Slot 4

Architectural Support for Virtual Memory
Abhishek Bhattacharjee, Rutgers University, USA


Virtual memory is a classic computer science abstraction that has become a staple of computer systems and is ubiquitous today. At its core, programmers worry about writing their code into a flat, linear, and easy-to-use virtual address space. Meanwhile, the architecture and operating system hide the complexity of the physical address space, which is made up of an assortment of complex memory and storage devices. This programming model has become so crucial to the programmability, flexibility, and security of computer systems that programmers scarcely think about its existence today when writing code.

Despite these programmability benefits however, the virtual memory abstraction requires a complex amalgam of hardware support. In light of emerging computing trends (e.g., hardware accelerators, emerging memory technologies, applications that continue to use ever-increasing data sets) this hardware support is becoming increasingly crucial to understand.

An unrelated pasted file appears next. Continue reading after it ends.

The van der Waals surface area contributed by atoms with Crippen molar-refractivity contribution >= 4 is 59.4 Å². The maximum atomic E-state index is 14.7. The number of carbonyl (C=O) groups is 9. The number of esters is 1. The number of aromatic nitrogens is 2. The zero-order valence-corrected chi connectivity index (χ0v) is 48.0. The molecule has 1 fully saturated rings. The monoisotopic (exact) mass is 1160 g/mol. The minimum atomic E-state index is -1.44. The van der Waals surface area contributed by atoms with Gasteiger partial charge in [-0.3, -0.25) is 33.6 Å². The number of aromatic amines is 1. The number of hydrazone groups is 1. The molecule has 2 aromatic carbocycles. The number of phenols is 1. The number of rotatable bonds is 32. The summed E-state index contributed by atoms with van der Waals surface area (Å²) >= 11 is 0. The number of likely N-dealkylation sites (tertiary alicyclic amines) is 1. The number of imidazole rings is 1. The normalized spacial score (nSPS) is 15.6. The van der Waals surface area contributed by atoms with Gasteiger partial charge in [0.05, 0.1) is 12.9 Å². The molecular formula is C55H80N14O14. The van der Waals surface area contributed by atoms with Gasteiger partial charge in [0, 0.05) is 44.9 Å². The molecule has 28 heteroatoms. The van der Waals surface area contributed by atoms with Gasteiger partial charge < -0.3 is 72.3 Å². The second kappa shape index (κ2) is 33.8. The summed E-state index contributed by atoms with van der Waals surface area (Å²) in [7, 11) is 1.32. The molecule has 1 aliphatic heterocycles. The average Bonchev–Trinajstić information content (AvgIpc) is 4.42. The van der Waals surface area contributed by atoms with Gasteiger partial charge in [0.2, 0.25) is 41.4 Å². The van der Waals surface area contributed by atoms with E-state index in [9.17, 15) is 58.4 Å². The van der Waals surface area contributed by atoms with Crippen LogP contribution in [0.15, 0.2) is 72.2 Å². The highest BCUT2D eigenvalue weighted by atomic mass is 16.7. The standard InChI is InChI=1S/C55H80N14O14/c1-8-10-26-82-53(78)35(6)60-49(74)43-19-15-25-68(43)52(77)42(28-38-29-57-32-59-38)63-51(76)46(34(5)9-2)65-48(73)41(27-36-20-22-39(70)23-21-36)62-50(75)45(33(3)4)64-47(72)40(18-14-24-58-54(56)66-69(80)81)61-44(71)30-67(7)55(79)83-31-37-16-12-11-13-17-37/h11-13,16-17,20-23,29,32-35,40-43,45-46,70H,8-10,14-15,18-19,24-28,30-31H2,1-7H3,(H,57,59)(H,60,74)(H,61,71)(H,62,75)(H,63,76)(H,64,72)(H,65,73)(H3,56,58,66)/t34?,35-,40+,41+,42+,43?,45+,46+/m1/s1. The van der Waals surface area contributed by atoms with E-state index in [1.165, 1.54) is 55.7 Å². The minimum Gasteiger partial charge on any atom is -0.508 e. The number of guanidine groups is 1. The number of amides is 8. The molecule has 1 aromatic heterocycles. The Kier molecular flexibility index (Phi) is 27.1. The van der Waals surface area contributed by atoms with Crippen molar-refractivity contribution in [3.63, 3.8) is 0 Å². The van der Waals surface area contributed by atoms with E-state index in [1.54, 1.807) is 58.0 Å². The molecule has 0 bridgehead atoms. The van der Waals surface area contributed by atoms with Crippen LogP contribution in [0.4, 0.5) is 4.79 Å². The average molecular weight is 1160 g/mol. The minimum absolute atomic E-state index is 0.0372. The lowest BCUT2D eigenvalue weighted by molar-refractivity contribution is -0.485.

This course's goal is to acquaint attendees with the state-of-the-art in terms of virtual memory hardware. The goal is to provide a foundation for future researchers to reason about the challenges being posed by virtual memory. Key topics covered will be ? modern two-level CPU TLB design, MMU cache design, two-dimensional page tables, hardware/software page table walkers, TLB coherence issues, and interactions between TLBs and caches. While the focus will be on foundational materials, we will touch upon emerging research themes as well.


Abhishek Bhattacharjee is an Associate Professor of Computer Science at Rutgers University. Abhishek's research interests are on high-performance systems for datacenters and the cloud, as well as biomedical devices and scientific software to model the brain and help treat neurological disorders.

Some of Abhishek's research is now widely deployed commercially. For example, his work on coalesced TLBs is now implemented in AMD's Ryzen chips. Similarly, his work on OS mechanisms for superpage management has been upstreamed into the mainline Linux 4.14 kernel series.

Abhishek is the recipient of the Chancellor's Award for Faculty Excellence in Research.

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